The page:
COTTSDALE, Ariz., March 24 — As the government gears
up its domestic security program, the chief executive of a
venture capital firm founded by the Central Intelligence
Agency warned today of the danger of amassing a large, unified
database that would be available to government investigators —
as some technology executives have advocated.
"I think it's very dangerous to give the government total
access," said Gilman Louie, chief executive of In-Q-Tel, a
venture fund established by the C.I.A. in 1999.
Besides, the real lesson learned from the Sept. 11
terrorist attacks, Mr. Louie said, was that the intelligence
failure was not so much that the government had too little
information but that the information held by different
government agencies was not linked, shared and analyzed.
It is already clear that a part of the vast amounts of
personal and commercial data housed in government and
corporation will increasingly be used in terrorist-related
government investigations. But there is a vigorous debate over
what data should be collected and how it should be used to
balance the interests of national security with personal
privacy and individual freedom.
Speaking at the PC Forum, an annual gathering of corporate
technology executives, entrepreneurs and venture capitalists,
Mr. Louie said there were two different paths being pursued
toward data surveillance by the government.
First, there is what he termed the "data mining or
profiling" approach. This involves collecting large amounts of
data — like credit card and air travel information — and then
sorting the data by names, buying habits or travel plans
looking for patterns.
The data mining approach, Mr. Louie said, results in the
"watch lists" used by law enforcement authorities. If used as
the main tool of surveillance, the data mining approach is too
blunt an instrument, in Mr. Louie's view, and one likely to
needlessly undermine individual freedom. "The policy has not
been defined for how you get on or off these watch lists," he
Mr. Louie said that he had friends who after the terrorists
attacks have been interrogated at length and sometimes missed
flights because they matched certain characteristics that put
them on a watch list. "They have Arabic names," he said, "they
are naturalized citizens and because they are investment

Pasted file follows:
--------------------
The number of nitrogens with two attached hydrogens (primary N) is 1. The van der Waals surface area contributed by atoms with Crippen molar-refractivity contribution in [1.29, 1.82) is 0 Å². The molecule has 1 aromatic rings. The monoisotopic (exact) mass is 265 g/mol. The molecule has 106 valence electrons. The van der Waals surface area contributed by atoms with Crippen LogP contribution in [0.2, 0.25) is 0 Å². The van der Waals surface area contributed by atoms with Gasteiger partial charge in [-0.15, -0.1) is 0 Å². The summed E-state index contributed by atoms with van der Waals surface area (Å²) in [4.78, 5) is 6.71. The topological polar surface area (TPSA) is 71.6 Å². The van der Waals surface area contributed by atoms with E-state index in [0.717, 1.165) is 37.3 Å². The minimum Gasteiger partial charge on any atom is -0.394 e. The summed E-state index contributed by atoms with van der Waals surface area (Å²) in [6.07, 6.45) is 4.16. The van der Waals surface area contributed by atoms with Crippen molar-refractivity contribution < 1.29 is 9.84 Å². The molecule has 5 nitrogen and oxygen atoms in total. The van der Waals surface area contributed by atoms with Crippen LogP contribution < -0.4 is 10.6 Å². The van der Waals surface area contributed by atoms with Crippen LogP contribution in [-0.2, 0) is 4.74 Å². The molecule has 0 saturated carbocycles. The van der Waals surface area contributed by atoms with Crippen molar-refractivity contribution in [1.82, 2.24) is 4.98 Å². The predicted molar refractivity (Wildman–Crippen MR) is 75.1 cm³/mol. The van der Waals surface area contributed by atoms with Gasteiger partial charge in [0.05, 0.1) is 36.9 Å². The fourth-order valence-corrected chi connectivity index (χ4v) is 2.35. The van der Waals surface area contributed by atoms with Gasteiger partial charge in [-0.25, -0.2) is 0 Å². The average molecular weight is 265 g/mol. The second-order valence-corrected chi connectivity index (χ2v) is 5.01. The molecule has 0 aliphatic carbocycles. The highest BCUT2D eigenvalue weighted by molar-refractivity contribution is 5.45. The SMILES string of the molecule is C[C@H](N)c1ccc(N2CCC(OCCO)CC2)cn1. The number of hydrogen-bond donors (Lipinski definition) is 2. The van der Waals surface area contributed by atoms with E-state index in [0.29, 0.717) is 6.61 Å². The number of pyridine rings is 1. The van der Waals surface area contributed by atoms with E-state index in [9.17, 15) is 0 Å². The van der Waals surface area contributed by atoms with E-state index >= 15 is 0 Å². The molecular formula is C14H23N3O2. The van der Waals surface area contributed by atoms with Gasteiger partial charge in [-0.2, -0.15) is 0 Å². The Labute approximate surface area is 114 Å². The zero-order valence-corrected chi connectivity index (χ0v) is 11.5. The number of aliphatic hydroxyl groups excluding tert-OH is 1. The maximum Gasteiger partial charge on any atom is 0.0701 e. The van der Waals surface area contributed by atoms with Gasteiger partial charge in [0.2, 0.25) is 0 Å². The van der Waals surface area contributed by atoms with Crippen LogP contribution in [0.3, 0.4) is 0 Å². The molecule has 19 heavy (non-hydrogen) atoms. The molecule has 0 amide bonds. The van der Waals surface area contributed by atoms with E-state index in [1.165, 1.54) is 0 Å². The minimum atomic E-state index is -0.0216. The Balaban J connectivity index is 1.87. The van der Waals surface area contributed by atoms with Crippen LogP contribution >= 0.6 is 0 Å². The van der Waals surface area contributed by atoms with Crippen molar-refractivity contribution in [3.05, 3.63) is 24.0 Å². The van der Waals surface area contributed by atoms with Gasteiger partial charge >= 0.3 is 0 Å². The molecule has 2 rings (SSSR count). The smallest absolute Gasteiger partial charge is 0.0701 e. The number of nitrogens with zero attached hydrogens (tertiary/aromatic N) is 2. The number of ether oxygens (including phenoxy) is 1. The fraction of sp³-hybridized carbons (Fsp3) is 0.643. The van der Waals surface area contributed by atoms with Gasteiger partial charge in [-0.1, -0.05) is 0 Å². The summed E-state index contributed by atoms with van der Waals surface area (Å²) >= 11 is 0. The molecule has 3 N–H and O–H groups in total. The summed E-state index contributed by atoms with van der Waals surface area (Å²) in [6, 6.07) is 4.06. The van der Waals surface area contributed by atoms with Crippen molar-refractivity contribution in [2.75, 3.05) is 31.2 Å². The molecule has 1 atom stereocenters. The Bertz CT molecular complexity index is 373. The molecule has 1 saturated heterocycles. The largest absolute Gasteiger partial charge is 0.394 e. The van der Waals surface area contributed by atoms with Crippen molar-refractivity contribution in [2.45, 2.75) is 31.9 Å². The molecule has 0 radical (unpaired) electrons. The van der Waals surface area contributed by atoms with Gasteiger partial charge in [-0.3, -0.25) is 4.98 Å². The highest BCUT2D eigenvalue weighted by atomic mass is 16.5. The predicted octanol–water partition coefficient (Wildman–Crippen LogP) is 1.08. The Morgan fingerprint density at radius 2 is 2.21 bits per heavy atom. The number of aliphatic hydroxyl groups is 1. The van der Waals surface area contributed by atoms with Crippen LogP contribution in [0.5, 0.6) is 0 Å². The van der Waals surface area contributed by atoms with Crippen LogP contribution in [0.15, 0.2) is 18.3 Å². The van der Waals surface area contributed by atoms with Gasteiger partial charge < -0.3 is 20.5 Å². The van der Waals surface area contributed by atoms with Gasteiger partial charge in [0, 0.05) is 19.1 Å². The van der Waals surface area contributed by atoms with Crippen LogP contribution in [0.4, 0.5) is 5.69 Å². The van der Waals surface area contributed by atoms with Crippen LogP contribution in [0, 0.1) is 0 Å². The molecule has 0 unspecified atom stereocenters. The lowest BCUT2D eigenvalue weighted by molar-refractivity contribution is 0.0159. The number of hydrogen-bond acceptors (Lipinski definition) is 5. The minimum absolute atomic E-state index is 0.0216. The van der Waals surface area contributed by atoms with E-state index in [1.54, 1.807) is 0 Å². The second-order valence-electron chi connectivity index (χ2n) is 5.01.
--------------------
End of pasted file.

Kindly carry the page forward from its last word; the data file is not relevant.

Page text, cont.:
bankers they buy one-way tickets."
The second way to use database technology to detect threats
is what he called the data analysis approach. The alternative,
which Mr. Louie supports, starts with some kind of
investigative lead and then uses software tools to scan for
links between a person under investigation and known
terrorists, in terms of where they live, recent travel and
Las Vegas casinos, for example, use data analysis software
called NORA, for Non-Obvious Relationship Awareness, for
tracking threats to their business — links between some
patrons and sometimes employees with money launderers, known
card counters and individuals with criminal records. The
company that developed the NORA software, Systems Research and
Development, is one of the companies in which In-Q-Tel has
Data mining, Mr. Louie said, can play a useful role. But he
argues that relying on data mining as the principal way to use
database technology in fighting terrorism would be a mistake.
"This is an ongoing argument," Mr. Louie said, "a big debate
right now in government."
In-Q-Tel was established by the C.I.A., in an effort to
inject new thinking and technology into the agency. The
agency's handling of information had been shaped by the cold
war concerns of big power confrontations where the weapons
were tanks and missiles, and the security risks tended to be
spies and moles.
Information, noted Mr. Louie, a former computer game
designer and software executive, was kept in separate database
silos so it would not leak or any leak could be quickly
contained. Speed of information flow across databases was not
Yet in a world of quickly shifting terrorist threats, Mr.
Louie said, "the agency realized that this stove-piping of
information was a security model that was really
Today, In-Q-Tel has invested in 25 companies. At the same
time, the Defense Department's advanced research projects
agency, or Darpa, and the government's National Imagery and
Mapping Agency, or Nima, have also supplied financing to
In-Q-Tel for specific programs.
Before Sept. 11, Mr. Louie said, In-Q-Tel was seen within
government as an intriguing experiment. "Now, this isn't an
experiment," he said. "This is a necessity."